Did you know? Since 2004, every April 15th Baxter Tax Consulting holds a drawing and gives away a dinner and movie tickets for two (a $100 dollar value)! This is just for referring someone to Baxter Tax Consulting (friends, family and co-workers). It’s never to late to refer someone you know!
Estimated Tax Payments are Due:
- April 15th
- June 15th
- September 15th
- January 15th of the following year
When using the Payment Vouchers – Each estimated tax payment should be paid by check or money order AND accompanied by Form 1040-ES payment voucher. If you made estimated tax payments last year you should receive copies of the 2017 Form 1040-ES payment vouchers preprinted with your name, address, and social security number by mail. Using the preprinted vouchers will speed up processing and reduce the chance of error.
If you did not pay estimated taxes last year, but will this year, you will have to get the tax Form 1040-ES payment voucher from your accountant or the Internet. After you make your first estimated tax payment, a Form 1040-ES package with preprinted vouchers will be mailed to you.
If living in California, mail your estimated tax payments to:
Internal Revenue Services
P.O. Box 510000
San Francisco, CA 94151-5100
Make checks payable to: “United States Treasury”
Form W-2 – All W-2 & 1099 Forms MUST be mailed out by employers on or before January 31st of each year. You will receive a separate W-2 Form from each employer for whom you have worked. If you have not received your W-2 Forms by February 15th contact your employer or the IRS.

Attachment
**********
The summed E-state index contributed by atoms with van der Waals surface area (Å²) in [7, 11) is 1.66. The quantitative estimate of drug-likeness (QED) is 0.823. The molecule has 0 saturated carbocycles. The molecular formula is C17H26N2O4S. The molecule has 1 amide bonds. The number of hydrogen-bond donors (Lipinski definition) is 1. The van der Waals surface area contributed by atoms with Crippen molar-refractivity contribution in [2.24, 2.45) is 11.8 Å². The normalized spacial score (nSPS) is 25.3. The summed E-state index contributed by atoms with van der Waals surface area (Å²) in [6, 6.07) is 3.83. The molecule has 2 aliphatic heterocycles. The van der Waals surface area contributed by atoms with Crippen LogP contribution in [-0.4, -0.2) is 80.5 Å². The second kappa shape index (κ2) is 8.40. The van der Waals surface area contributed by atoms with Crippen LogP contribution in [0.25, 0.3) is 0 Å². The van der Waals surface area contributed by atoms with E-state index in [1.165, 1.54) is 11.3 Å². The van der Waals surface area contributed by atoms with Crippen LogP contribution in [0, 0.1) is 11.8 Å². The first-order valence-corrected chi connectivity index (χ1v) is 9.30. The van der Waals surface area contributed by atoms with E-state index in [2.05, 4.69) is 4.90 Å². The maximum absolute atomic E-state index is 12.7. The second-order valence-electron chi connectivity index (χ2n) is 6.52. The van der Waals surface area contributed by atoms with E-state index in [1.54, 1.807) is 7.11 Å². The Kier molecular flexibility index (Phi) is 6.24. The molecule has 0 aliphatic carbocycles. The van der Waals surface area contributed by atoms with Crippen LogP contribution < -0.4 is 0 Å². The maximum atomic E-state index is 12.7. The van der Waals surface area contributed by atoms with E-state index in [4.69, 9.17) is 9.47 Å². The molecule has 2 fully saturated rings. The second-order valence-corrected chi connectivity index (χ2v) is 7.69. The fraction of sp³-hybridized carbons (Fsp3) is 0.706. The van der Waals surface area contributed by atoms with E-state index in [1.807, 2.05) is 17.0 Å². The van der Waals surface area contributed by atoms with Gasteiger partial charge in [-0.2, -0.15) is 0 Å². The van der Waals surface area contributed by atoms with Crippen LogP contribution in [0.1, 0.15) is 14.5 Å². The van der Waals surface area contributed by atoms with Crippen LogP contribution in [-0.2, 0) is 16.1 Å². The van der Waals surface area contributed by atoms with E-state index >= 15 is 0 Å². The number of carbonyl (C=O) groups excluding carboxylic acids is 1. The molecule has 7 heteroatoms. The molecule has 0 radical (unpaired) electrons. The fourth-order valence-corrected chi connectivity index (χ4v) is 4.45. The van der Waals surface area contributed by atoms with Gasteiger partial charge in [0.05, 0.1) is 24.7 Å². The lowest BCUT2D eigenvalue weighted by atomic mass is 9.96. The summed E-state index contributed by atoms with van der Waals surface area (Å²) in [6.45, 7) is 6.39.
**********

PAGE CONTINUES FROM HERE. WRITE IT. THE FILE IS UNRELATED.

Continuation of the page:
Form 1099 – You should receive your 1099 forms by February 15th of each year.
Underpayment Penalty – If you did not pay enough tax either through withholding or by making estimated tax payments, you will have an underpayment of estimated tax due AND you may have to pay a penalty fee.
Mandatory for this year – Coming in to have your taxes done? Due to new IRS and State regulations, the following information is needed for the completion of your tax return and for every person being claimed on your return.
Additionally, every person claimed on your return must provide copies of at least two of the following items:
- Driver’s License
- Social Security Card
- Birth Certificate
Earned Income Tax Credit (EITC) – If you are claiming the EITC credit from any of the categories below, you must provide two different documents for each qualifying individual:
- School records or statement
- Landlord or property management statement
- Healthcare provider statement
- Medical records
- Childcare provider
- Social service records or statements
- Employer statement
- Place of worship statement
- Indian tribal official statement
Disability of qualifying child
- Doctor Statement
- Other healthcare provider
- Social services agency statement
Documents or other information
- Business license
- 1099 forms
- Bank statements
- Taxpayer summary of expenses
Schedule C – If you are filling a schedule C you must bring the following:
- All bank statements
- 1099 K
- Proof of all deductions
- Mileage logbook
- Phone/Cell bills
- All receipts for meals and entertainment
- Proof of all schedule C deductions
What’s new for this tax season?
The following summarizes important changes for the tax year:
Information reporting about health coverage
If you or someone in your family had health coverage in 2017, the provider of that coverage is required to send a Form 1095-A, 1095-B, or 1095-C (with Party III completed) by January 31, 2018, that lists individuals in your family who were enrolled in the coverage and shows their months of coverage. Use this information to help complete your return. You do not need to attach these forms to your return. You may have had health care coverage for some or all of 2017 even it you didn’t receive a form with this information.